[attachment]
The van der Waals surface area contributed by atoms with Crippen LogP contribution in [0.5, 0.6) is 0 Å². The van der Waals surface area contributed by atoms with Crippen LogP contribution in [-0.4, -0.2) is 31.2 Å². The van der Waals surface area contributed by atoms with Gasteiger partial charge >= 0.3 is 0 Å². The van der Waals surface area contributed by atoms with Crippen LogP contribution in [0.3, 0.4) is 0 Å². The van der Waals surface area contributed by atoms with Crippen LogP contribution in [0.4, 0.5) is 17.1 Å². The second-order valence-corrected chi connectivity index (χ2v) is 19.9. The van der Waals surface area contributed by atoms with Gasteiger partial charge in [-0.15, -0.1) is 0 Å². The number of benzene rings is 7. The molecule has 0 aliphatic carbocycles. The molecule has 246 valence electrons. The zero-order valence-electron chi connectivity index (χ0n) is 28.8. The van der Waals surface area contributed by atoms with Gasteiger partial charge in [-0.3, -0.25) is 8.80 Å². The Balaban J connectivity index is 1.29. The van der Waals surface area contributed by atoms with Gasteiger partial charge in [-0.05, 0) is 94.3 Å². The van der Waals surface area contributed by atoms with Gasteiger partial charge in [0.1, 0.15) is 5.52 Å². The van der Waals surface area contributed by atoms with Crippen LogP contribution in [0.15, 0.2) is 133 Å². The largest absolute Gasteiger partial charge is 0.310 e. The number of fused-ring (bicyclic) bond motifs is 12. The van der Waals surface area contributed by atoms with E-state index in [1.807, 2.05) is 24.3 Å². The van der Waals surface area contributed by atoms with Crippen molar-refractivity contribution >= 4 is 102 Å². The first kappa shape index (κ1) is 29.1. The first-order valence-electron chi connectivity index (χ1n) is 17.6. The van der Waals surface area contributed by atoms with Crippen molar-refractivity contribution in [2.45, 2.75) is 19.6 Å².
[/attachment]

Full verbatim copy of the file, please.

The van der Waals surface area contributed by atoms with Crippen LogP contribution in [0.5, 0.6) is 0 Å². The van der Waals surface area contributed by atoms with Crippen LogP contribution in [-0.4, -0.2) is 31.2 Å². The van der Waals surface area contributed by atoms with Gasteiger partial charge >= 0.3 is 0 Å². The van der Waals surface area contributed by atoms with Crippen LogP contribution in [0.3, 0.4) is 0 Å². The van der Waals surface area contributed by atoms with Crippen LogP contribution in [0.4, 0.5) is 17.1 Å². The second-order valence-corrected chi connectivity index (χ2v) is 19.9. The van der Waals surface area contributed by atoms with Gasteiger partial charge in [-0.15, -0.1) is 0 Å². The number of benzene rings is 7. The molecule has 0 aliphatic carbocycles. The molecule has 246 valence electrons. The zero-order valence-electron chi connectivity index (χ0n) is 28.8. The van der Waals surface area contributed by atoms with Gasteiger partial charge in [-0.3, -0.25) is 8.80 Å². The Balaban J connectivity index is 1.29. The van der Waals surface area contributed by atoms with Gasteiger partial charge in [-0.05, 0) is 94.3 Å². The van der Waals surface area contributed by atoms with Gasteiger partial charge in [0.1, 0.15) is 5.52 Å². The van der Waals surface area contributed by atoms with Crippen LogP contribution in [0.15, 0.2) is 133 Å². The largest absolute Gasteiger partial charge is 0.310 e. The number of fused-ring (bicyclic) bond motifs is 12. The van der Waals surface area contributed by atoms with E-state index in [1.807, 2.05) is 24.3 Å². The van der Waals surface area contributed by atoms with Crippen molar-refractivity contribution >= 4 is 102 Å². The first kappa shape index (κ1) is 29.1. The first-order valence-electron chi connectivity index (χ1n) is 17.6. The van der Waals surface area contributed by atoms with Crippen molar-refractivity contribution in [2.45, 2.75) is 19.6 Å².